Squaring the circular economy28 February 2017 | Karen McCandless
Given the continued increase in global production, vehicle-makers have had to take action on waste management
Waste management in automotive manufacturing has moved beyond the simple recycling of materials toward a concept known as ‘the circular economy’. This is where materials that may previously have either been scrapped or recycled are given a second life, and another use is found for them.
General Motors is one champion of this approach to waste. “We now have more than 150 landfill-free facilities around the world and we recycle almost 40m garbage bags of products each year,” says John Bradburn, GM’s global manager of waste reduction. “We even met our 2020 goal in terms of zero landfill at the end of 2016. However, we are now really focused on the circular economy – how we take our materials and put them back into our own products through reuse, as well as how we can impact other sustainability factors such as people in need, our habitat, wildlife, the coast and the communities we live in.”
GM has taken the cardboard used in its plants and put it back into sound-dampening material in its Buick Verano vehicles through a process known as upcycling. In other ‘circular economy’ initiatives, the plastic caps and shipping aids from the company’s site in Fort Wayne, Indiana, are mixed with other materials to make radiator shrouds for the Chevrolet Silverado and GMC Sierra. In addition, GM shreds test tires from its Milford Proving Ground, Michigan, and incorporates them into the manufacturing process for air and water baffles in its cars.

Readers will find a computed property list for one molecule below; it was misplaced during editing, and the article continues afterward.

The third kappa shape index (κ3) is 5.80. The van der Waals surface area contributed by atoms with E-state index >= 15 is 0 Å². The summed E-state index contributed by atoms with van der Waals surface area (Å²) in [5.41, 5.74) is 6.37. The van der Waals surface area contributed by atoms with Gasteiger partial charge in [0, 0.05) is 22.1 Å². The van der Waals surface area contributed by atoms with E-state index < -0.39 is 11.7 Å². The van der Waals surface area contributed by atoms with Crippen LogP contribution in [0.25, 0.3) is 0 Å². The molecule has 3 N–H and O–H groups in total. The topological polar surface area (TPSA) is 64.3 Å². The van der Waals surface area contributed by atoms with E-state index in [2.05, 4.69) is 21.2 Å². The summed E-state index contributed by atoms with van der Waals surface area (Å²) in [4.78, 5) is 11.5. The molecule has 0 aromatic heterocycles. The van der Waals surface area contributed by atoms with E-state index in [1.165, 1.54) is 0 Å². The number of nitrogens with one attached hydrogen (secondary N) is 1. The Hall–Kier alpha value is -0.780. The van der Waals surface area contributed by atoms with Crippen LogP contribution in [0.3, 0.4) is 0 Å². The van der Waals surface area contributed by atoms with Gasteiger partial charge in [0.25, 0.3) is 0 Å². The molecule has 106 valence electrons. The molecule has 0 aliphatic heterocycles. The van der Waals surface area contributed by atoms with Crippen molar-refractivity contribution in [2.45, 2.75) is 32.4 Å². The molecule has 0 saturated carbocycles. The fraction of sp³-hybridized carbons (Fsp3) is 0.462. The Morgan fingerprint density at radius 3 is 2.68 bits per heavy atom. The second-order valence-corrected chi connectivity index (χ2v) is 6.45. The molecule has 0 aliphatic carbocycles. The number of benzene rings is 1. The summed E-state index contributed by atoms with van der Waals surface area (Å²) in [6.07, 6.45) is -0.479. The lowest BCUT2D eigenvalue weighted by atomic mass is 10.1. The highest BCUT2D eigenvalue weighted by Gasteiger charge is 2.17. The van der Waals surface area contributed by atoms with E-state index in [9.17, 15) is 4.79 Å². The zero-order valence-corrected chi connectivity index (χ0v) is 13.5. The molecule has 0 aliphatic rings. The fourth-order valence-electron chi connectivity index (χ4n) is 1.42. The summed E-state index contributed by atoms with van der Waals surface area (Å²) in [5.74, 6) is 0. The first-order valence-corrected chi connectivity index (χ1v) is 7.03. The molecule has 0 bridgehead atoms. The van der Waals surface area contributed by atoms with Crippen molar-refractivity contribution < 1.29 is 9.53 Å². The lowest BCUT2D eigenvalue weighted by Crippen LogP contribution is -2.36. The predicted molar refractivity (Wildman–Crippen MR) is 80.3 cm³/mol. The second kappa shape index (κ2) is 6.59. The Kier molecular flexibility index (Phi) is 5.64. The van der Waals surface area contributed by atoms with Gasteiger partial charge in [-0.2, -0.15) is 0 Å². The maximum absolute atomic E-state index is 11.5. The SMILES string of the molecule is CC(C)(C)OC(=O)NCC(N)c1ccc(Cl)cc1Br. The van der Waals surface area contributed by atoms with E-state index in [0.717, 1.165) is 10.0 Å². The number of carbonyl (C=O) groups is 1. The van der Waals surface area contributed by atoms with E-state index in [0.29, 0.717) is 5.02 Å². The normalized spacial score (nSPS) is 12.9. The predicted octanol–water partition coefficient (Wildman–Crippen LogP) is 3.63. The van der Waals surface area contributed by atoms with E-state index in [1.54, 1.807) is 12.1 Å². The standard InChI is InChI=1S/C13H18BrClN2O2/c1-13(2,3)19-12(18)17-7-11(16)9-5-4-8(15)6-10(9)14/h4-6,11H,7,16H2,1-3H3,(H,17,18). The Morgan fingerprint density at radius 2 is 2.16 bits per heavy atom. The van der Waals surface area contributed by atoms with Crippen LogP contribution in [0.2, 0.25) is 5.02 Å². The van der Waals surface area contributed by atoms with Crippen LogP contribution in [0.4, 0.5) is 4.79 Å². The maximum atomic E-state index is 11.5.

The company also uses water bottles in interesting ways as part of a project called ‘Do Your Part’. “As there is a problem with the water quality in Flint, Michigan, the community uses a lot of bottled water,” explains Bradburn. “The problem is, what do we do with those water bottles when they have been used?” He says the company set up a circular project to reuse the water bottles from its plants and Flint itself to reduce waste and to help the community.
“We turn these bottles into air filters, which we use in our plants, and also use them as the lining for coats for the homeless people in Michigan. These coats also turn into sleeping bags. We also use them to reduce the fabric insulation that covers the engine of our Chevrolet Equinox vehicle.”